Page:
Mayor says more than 300 such graves have been found, mostly in southern Ukraine and Russia, of “former fighters” aged between 13 and 45. These women were buried with the same arms and honors as the men of the time.
“The lifestyle, horses, clothing, and weapons of the Amazons described in the literature and art of ancient Greece turn out to match the clothing, equipment, and weapons now recovered from the burials of Scythian women. ”, adds Major.
A more recent archaeological expedition from 2019 offers even more evidence of the ancient Amazons, who were highly respected in their time.
“An evacuation led by Valerii Guliaev in the Russian city of Voronezh uncovered a burial mound containing four female warriors, one with a gold crown on her head that suggests a very high social position,” says Skibinski.
Adds Mayor: “The Amazons of ancient myth are finally gaining historical credibility.”
How do the Amazons get in? Wonder Woman compare with real life?
“The Amazons are portrayed as an exclusively female society that functions as a polar opposite to the patriarchal Greek state,” says Skibinski.
The mythical representation of the Amazons is not very far from the society that we see in Wonder Woman. Led by Amazon queen Hippolyta, the all-female society rigorously trains its female warriors in a variety of combat to prepare for the war that may one day come. In that sense, both the historical Scythians and Wonder WomanThe Amazons were skilled fighters. Mayor compares young Diana’s combat training in the film to the real-life training of Scythian girls, who learned to ride horses and “wield weapons alongside their brothers.”
“We know from injuries found on skeletons in Scythian tombs that they were certainly well trained with weapons, and are commonly buried with swords or arrowheads,” says Skibinski.
In the film, the women are in complete control of Themiscyra, an independent city-state cut off from the outside world on an island. There are no men in sight until the American captain, Steve Trevor, washes off the island and is rescued by Diana soon after.
Skibinski enjoyed the film’s portrayal of Amazons, stating:
I particularly liked that they are depicted as powerful cavalry warriors, which aligns with their depiction in Greco-Roman mythology and also the archaeological evidence of actual female warriors.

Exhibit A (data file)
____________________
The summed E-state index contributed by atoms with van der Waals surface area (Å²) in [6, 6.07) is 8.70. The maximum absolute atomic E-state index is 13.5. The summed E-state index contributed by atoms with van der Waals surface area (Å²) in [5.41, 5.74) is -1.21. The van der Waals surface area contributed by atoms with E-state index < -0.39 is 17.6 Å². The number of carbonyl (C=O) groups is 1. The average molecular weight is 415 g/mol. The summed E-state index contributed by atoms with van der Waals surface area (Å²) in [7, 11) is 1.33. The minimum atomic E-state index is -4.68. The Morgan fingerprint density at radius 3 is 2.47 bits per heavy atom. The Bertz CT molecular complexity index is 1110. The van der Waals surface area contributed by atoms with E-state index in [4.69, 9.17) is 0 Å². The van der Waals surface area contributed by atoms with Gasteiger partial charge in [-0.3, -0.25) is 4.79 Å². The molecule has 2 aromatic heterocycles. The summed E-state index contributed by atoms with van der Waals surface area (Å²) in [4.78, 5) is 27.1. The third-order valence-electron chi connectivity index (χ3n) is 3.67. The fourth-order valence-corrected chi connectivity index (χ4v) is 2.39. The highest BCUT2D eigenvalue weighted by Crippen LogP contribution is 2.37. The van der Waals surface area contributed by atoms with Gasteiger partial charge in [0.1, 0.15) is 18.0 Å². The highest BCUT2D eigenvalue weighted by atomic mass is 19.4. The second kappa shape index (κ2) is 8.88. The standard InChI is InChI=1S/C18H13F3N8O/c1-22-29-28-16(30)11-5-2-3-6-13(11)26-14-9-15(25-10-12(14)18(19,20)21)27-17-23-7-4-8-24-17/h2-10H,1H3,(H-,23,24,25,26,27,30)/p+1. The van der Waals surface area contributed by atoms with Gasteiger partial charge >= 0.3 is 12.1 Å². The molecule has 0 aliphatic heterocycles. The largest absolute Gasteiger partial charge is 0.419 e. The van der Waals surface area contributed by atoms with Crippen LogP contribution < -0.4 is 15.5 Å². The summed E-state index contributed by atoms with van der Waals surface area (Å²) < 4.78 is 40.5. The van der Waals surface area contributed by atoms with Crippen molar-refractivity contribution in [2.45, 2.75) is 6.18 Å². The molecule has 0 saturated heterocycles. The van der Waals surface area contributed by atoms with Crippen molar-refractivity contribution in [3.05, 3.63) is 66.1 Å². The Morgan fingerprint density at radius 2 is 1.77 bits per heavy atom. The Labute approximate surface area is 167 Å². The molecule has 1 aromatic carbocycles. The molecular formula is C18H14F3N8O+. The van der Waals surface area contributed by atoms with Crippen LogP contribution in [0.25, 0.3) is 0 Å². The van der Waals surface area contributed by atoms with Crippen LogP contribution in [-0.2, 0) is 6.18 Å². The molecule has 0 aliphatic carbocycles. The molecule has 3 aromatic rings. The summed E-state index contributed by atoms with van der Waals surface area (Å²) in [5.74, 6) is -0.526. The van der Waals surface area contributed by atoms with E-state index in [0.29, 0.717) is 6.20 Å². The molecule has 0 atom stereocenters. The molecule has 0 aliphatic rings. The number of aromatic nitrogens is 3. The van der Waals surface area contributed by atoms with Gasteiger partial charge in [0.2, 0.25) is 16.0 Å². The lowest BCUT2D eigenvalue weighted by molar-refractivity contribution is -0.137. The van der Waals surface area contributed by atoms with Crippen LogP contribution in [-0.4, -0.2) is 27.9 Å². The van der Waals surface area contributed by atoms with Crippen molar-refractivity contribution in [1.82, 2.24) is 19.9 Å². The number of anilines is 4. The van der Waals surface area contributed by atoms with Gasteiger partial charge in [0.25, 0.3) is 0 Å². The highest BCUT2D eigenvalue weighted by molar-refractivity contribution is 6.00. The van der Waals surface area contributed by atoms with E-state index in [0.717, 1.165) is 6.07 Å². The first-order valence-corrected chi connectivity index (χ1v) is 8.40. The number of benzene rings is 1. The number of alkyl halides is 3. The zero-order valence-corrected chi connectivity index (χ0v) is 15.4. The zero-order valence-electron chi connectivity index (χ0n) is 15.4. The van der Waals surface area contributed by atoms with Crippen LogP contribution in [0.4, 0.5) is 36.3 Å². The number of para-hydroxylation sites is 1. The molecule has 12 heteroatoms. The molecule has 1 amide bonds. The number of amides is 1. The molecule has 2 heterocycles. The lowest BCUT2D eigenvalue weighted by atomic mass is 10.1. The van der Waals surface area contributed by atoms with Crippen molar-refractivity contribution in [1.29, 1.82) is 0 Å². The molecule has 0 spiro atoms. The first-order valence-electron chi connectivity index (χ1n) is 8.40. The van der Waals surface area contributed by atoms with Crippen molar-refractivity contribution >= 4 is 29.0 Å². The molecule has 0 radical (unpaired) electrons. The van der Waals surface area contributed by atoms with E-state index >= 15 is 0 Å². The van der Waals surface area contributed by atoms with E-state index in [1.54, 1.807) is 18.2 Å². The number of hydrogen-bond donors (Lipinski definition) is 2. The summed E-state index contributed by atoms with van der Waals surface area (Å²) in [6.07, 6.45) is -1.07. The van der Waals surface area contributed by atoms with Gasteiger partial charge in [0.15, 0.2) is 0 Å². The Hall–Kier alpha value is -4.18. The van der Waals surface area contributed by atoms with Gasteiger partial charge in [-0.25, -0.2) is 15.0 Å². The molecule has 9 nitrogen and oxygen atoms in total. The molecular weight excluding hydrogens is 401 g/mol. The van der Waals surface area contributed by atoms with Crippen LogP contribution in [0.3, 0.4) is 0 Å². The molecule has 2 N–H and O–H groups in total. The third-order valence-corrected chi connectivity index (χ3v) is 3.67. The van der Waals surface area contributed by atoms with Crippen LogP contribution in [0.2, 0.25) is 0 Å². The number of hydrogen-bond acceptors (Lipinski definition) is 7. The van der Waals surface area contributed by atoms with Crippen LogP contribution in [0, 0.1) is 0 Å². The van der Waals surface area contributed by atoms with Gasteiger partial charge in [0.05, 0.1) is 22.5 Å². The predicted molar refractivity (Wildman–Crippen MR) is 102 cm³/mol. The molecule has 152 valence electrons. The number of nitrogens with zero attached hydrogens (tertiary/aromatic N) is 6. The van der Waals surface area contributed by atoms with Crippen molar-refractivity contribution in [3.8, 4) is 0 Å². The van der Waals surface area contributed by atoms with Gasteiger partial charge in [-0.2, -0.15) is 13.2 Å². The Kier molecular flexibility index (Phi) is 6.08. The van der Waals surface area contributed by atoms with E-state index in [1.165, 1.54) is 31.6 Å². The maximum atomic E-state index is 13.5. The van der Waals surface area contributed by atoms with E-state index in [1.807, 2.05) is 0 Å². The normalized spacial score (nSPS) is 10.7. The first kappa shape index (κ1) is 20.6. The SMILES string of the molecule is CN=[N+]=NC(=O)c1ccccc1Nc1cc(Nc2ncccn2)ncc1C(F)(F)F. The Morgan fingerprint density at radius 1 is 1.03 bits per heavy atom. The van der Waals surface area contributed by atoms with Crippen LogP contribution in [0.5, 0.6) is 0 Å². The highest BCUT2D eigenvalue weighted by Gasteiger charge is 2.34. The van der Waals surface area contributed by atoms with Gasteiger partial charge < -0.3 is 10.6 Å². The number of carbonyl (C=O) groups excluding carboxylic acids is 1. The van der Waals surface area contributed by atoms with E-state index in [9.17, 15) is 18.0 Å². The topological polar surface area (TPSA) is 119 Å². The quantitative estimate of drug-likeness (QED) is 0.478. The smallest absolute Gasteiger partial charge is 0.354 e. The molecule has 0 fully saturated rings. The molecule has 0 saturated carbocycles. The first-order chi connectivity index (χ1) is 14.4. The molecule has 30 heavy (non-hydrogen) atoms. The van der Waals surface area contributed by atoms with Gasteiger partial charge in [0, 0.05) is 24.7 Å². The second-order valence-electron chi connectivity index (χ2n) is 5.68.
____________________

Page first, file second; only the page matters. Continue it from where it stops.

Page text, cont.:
but how Wonder WomanDoes Scythian society compare to Scythian culture? Since we have no recorded literature of the Scythian cultures, we have to imagine how they lived based on archaeological evidence. The real-life Scythians were tribal nomads, so their lives were different from those of the movie Amazons who took up permanent residence on an island.
According to Mayor, the Scythian way of life, combining horses and archery, fostered gender equality. The idea of women being equal to men “shocked and impressed the Greeks and inspired a lot of legends about the Amazons,” Mayor says.
“Literary evidence shows that Scythian male and female warriors had extremely similar burial customs, further suggesting a sense of equality,” adds Skibinski.
Unlike their film counterparts, Scythian women were not isolated from men, but instead enjoyed greater egalitarianism with men compared to women in Greek society. Women and men were frequently buried together, says Skibinski, suggesting that the two lived together “in harmony.”
Mayor adds that the diverse portrayal of Amazons in the film, including the diversity of body types, ages, and skin color, matches our knowledge of Amazons in real life.
“This fits with what we now know of real, flesh-and-blood Scythian women, some with battle wounds, buried with their horses and weapons: they were extremely robust, athletic, and ethnically diverse, ranging in age from teenagers to grandmothers.” says the mayor.
In the end, director Patty Jenkins may have combined fact and fiction, just like the ancient Greeks did. Skibinski says Wonder Woman it deftly takes elements of ancient female fighters and blends them with the superhero genre, “just as the Greek myths inserted the Amazons into their pre-existing mythical tales.”
Wonder Woman is streaming now on HBO Max.